A few weeks ago, my five-year-old daughter stood for the first time on a stage, facing an audience, with a role in a play and her very own line to speak:
“And the soldiers marched to war.”
It wasn’t a real play, just a narrated reenactment of Disney’s Mulan, produced by a county summer camp program. I had watched her perform before, lined up with her nursery school friends, wearing paper bag Indian costumes, singing songs about turkeys and pilgrims.
But something about the sight of my little girl craning her neck to reach the standing microphone and then belting out her line, boldly and proudly, caused a body slam of confused emotions – pride, nostalgia, anxiety, relief, and that strange feeling of loss that parents can feel even when holding their child in their arms.
It was the same moiling brew of emotions that I have found myself tampering down at random moments ever since the summer began with full time kindergarten waiting for us at its end. So I was familiar with those feelings, but rather surprised by their force.
I can’t say exactly why that one moment of my daughter’s performance was so emotionally powerful. Perhaps it was simply the sight of her, singled out in the spotlight, so small, yet so confident and capable, on that big stage.
Perhaps it was the line itself. I tend to think in hyperbole, and it’s not too much of an exaggeration to compare our school years to war. My own memories recall that time as a series of battles of who is in and who is out; who is good enough and who is somehow lacking. It’s a never-ending game of social King of the Hill, and my baby was about to march innocently into it.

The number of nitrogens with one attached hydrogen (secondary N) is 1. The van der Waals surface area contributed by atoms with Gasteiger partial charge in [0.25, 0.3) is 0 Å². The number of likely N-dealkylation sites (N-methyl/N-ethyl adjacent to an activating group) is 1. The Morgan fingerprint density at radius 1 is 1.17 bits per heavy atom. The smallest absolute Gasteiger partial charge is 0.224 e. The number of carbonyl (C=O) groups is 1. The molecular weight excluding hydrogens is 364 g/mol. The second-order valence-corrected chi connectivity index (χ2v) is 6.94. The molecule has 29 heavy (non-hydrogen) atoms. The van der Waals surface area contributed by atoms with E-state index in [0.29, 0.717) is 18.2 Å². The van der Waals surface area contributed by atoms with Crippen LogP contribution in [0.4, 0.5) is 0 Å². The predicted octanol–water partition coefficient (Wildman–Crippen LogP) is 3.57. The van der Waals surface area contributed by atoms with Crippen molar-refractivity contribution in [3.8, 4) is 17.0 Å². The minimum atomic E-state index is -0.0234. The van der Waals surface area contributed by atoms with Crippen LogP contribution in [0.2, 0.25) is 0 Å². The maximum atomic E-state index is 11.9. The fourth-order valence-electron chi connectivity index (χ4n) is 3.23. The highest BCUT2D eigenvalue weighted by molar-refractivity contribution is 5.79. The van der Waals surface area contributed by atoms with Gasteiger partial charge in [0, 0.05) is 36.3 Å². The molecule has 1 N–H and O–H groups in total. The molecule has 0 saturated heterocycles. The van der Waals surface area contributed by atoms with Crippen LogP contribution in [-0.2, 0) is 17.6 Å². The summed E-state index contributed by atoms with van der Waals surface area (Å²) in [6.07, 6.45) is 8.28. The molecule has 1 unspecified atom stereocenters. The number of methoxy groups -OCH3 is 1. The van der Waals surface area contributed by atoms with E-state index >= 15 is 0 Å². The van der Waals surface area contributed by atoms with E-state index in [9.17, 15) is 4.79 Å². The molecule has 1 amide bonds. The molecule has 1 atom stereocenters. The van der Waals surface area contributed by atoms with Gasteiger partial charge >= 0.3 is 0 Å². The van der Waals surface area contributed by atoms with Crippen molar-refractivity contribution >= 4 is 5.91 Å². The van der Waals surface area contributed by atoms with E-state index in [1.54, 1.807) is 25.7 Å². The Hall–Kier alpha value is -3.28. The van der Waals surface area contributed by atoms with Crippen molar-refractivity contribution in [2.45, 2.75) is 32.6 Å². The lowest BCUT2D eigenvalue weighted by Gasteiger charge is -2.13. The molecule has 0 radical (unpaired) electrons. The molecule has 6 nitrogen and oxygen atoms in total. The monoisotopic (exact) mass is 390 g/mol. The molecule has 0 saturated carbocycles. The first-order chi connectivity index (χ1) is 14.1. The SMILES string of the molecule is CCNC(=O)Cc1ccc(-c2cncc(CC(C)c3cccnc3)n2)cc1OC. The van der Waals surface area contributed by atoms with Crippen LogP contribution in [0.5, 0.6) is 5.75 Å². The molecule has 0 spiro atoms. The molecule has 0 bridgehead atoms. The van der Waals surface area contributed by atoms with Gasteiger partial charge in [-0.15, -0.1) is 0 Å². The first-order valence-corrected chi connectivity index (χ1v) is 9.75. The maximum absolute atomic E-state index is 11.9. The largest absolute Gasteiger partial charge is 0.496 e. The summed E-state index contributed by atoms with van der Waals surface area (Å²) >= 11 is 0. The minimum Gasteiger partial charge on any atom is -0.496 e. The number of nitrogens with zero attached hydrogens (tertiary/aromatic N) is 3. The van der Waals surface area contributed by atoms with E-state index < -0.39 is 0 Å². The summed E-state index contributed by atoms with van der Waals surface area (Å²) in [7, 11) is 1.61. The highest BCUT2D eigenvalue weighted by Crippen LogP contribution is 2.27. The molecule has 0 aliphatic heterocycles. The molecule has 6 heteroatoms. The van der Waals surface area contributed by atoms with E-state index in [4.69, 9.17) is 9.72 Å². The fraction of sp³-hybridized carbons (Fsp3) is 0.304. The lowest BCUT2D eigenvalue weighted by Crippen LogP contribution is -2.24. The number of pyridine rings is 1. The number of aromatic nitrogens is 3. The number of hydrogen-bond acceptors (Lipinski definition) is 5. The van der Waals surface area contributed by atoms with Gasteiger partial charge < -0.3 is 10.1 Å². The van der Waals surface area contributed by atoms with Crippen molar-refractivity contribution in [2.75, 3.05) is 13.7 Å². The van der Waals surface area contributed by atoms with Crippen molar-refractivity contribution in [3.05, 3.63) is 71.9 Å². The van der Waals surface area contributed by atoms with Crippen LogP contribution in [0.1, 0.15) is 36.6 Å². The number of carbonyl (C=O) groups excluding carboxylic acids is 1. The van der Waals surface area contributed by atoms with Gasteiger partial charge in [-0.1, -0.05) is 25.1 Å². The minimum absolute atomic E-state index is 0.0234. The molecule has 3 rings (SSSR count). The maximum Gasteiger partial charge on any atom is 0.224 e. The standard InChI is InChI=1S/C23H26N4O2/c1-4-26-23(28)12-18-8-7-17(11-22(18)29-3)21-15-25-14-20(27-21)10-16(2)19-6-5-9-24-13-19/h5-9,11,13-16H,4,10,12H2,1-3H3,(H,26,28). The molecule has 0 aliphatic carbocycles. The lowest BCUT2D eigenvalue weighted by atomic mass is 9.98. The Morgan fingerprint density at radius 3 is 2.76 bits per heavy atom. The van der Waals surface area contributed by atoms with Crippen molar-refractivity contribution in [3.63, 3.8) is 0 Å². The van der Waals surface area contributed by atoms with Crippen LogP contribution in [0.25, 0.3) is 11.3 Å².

Going into parenthood, we already know from our own experience that growing up is hard to do. What we don’t know is that it’s even harder when it is happening to our children.
They start out so small, so squishable, with curlicue bodies and necks that seem to be made of pipe cleaners. They don’t cry; they mewl. Everything they do – every yawn, every jerky kick, every sleepy half-smile – is miraculous. To feel their weight on your chest is to be branded forever with love and possessiveness for that person in that body. And forever means that even when you are ninety, and in a nursing home, and your sixty-year-old son is holding your hand, you are longing to hold the infant you bore decades before. I have that on my grandmother’s authority.
Which is why hugging your five-year-old goodbye, and sending her off into an educational system that can nurture and teach, but can’t ensure that she always has a friend to sit next to at lunch, is such an overwhelmingly emotional thing for a mother to do. Not just because that world can be scary, but because entering it represents yet another step your child is taking away from you. Their independence is at the same time thrilling (and freeing!) and heartbreaking.
These are the feelings that have followed me throughout the past few months. They are the feelings that I know will overtake me tomorrow, when I drop my kindergartener off for her very first day of elementary school.
But over the last few days, as I have found myself thinking almost non-stop about this looming change in our lives, I have come to understand one other thing. That with every step our children take toward their own independence, they are both walking away from us, their parents, and walking toward us.
I will never hold my newly born first child in my arms again. Even though there are moments when I ache do so, that time has passed. But as my daughter becomes more independent, and as I become less necessary to her, she will become completely herself. And as she grows into the person she was created to become, I have the good fortune not only to witness her transformation, but also to meet her, as equals, at the other side of it.
So tomorrow, as I stifle my tears at the loss of this part of my baby girl’s childhood, I will be reminding myself that the only gift greater than the birth of a child is seeing that child shine in the light of her own fulfilled potential.